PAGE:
Boracay pioneers hit hard by COVID-19

Longtime business owners in Aklan resort island see no light at tunnel’s end
By: - Correspondent / @nestorburgosINQ
/ 04:17 AM September 01, 2020

‘GHOST TOWN’ A business owner likens Boracay Island to a “ghost town” as tourists, who normally crowd its beaches and beachfront establishments, have not returned to the resort island after travel and leisure activities are halted by the pandemic. —JACK JARILLA

ILOILO CITY, Iloilo, Philippines — As the new coronavirus disease (COVID-19) pandemic continues to batter the tourism industry, several businesses, including the oldest stores and restaurants on Boracay Island, have decided to shut their doors for good.

Nautilus Boracay, a resort lifestyle clothing store at D’Mall commercial plaza put up 20 years ago, will cease operations.
“I resign. Fifty percent of the [small and medium enterprises]in the country are already closing their businesses for good. Count me in,” said store owner and international designer PJ Arañador in a Facebook post.


Arañador said he had been losing millions of pesos in fixed costs, including payment of employees’ salaries in advance.

“We pay rentals and utilities in a ghost town now. Our market is nowhere clear in sight. The [arrival of] local tourists projected by end of this year will not support it, even give it another two years,” he said.


Arañador said that even before the pandemic, businesses were reeling from the six-month closure of the island to tourists from April 26 to Oct. 25, 2018.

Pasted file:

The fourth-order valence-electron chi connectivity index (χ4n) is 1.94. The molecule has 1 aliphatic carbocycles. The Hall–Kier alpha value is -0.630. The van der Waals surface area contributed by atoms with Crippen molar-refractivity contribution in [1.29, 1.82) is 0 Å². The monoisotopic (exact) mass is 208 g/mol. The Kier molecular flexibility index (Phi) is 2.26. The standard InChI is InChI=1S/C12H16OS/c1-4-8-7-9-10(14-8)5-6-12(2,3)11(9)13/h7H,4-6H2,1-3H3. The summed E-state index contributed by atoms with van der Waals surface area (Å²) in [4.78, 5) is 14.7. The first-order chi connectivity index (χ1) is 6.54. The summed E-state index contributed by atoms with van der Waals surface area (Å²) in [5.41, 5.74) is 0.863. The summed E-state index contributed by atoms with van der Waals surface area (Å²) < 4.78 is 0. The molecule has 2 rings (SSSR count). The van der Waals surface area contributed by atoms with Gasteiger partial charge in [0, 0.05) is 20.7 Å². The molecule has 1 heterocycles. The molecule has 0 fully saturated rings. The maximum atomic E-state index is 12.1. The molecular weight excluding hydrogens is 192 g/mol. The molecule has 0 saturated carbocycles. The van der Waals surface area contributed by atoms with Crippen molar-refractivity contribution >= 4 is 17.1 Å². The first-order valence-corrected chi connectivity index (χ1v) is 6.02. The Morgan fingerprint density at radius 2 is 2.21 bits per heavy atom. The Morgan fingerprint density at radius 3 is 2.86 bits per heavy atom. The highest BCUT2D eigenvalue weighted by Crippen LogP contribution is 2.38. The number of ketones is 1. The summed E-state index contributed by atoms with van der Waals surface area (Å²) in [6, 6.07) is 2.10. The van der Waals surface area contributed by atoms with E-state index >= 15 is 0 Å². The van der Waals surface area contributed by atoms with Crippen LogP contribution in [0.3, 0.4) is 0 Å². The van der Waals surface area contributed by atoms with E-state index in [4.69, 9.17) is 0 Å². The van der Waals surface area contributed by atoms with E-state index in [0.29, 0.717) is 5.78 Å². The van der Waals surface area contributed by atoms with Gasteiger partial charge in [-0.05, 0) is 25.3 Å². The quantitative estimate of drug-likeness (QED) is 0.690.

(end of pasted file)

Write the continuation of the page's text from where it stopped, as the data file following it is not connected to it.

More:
Market change

“We asked the government to close the island by phases so [micro, small and medium enterprises] may live, by shifts, but [President] Duterte closed the entire house when the damage was only in the kitchen,” he said in his post.

Arañador said the impact of the closure and lockdown had also been worsened by the change of tourism market due to the thrust to attract the low-end tourism market, mainly from China.

“In Boracay, now we say it is like a dark tunnel without a light at the end,” he said.

A pioneer restaurant in Boracay, Truefood Indian Cuisine, is also closing due partly to the pandemic. The restaurant was put up in 1990.

According to Tina Occhionero, the restaurant’s general manager, they are closing down because the lease on the beachfront property, where the restaurant operates, will expire soon.

She said the plan to relocate the restaurant remained uncertain due to the lack of tourists.


Businesses on the 1,032-hectare island are dependent on tourists, but the nearly six months of travel restrictions and health concerns have crippled the island’s economy.

More tourists

Boracay was reopened to tourists from Western Visayas (comprising the provinces of Aklan, Antique, Capiz, Guimaras, Iloilo and Negros Occidental) on June 16. But only 1,303 tourists, mostly from Iloilo, visited the island as of Aug. 13, a far cry from the average 3,000 to 5,000 daily arrivals before the pandemic struck.

Aklan officials and Boracay business owners have asked the national government to allow tourists from other provinces and countries with low numbers of COVID-19 cases to visit.

Provincial administrator Selwyn Ibarreta, head of the provincial technical working group, said they asked the Boracay Inter-¬Agency Task Force, through Tourism Secretary Bernadette Romulo-Puyat, to allow more tourists on the island starting Oct. 1.

“We need to help the business owners and residents of the island. Even their savings are gone,” Ibaretta told the Inquirer.
Arañador said he would transfer his store to his hometown in Iloilo. “Many fellow business owners, including expatriates, are thinking of doing the same to survive. Some have left the island already,” he said.

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TAGS: Boracay pioneers, Boracay tourism, coronavirus pandemic, coronavirus Philippines, COVID-19, travel restrictions
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